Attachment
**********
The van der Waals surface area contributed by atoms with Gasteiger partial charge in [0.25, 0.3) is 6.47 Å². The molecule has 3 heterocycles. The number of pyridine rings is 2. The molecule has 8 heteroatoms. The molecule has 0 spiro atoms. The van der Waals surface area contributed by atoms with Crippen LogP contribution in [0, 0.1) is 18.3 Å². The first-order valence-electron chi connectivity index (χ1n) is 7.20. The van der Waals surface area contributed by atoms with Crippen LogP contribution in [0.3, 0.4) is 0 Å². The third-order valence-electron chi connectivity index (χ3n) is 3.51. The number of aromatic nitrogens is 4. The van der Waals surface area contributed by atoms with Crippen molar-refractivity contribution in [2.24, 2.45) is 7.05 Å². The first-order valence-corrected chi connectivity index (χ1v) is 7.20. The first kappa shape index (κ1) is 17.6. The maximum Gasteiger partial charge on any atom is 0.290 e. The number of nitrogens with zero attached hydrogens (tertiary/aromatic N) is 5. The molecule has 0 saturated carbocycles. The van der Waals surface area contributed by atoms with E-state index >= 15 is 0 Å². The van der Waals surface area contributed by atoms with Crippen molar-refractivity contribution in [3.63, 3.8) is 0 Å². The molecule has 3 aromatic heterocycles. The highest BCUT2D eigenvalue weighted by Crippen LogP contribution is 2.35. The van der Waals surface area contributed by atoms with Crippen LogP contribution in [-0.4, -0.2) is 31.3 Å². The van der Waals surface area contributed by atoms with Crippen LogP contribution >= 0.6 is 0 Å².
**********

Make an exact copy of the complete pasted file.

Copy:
The van der Waals surface area contributed by atoms with Gasteiger partial charge in [0.25, 0.3) is 6.47 Å². The molecule has 3 heterocycles. The number of pyridine rings is 2. The molecule has 8 heteroatoms. The molecule has 0 spiro atoms. The van der Waals surface area contributed by atoms with Crippen LogP contribution in [0, 0.1) is 18.3 Å². The first-order valence-electron chi connectivity index (χ1n) is 7.20. The van der Waals surface area contributed by atoms with Crippen LogP contribution in [0.3, 0.4) is 0 Å². The third-order valence-electron chi connectivity index (χ3n) is 3.51. The number of aromatic nitrogens is 4. The van der Waals surface area contributed by atoms with Crippen molar-refractivity contribution in [2.24, 2.45) is 7.05 Å². The first-order valence-corrected chi connectivity index (χ1v) is 7.20. The first kappa shape index (κ1) is 17.6. The maximum Gasteiger partial charge on any atom is 0.290 e. The number of nitrogens with zero attached hydrogens (tertiary/aromatic N) is 5. The molecule has 0 saturated carbocycles. The van der Waals surface area contributed by atoms with E-state index >= 15 is 0 Å². The van der Waals surface area contributed by atoms with Crippen molar-refractivity contribution in [3.63, 3.8) is 0 Å². The molecule has 3 aromatic heterocycles. The highest BCUT2D eigenvalue weighted by Crippen LogP contribution is 2.35. The van der Waals surface area contributed by atoms with Crippen LogP contribution in [-0.4, -0.2) is 31.3 Å². The van der Waals surface area contributed by atoms with Crippen LogP contribution >= 0.6 is 0 Å².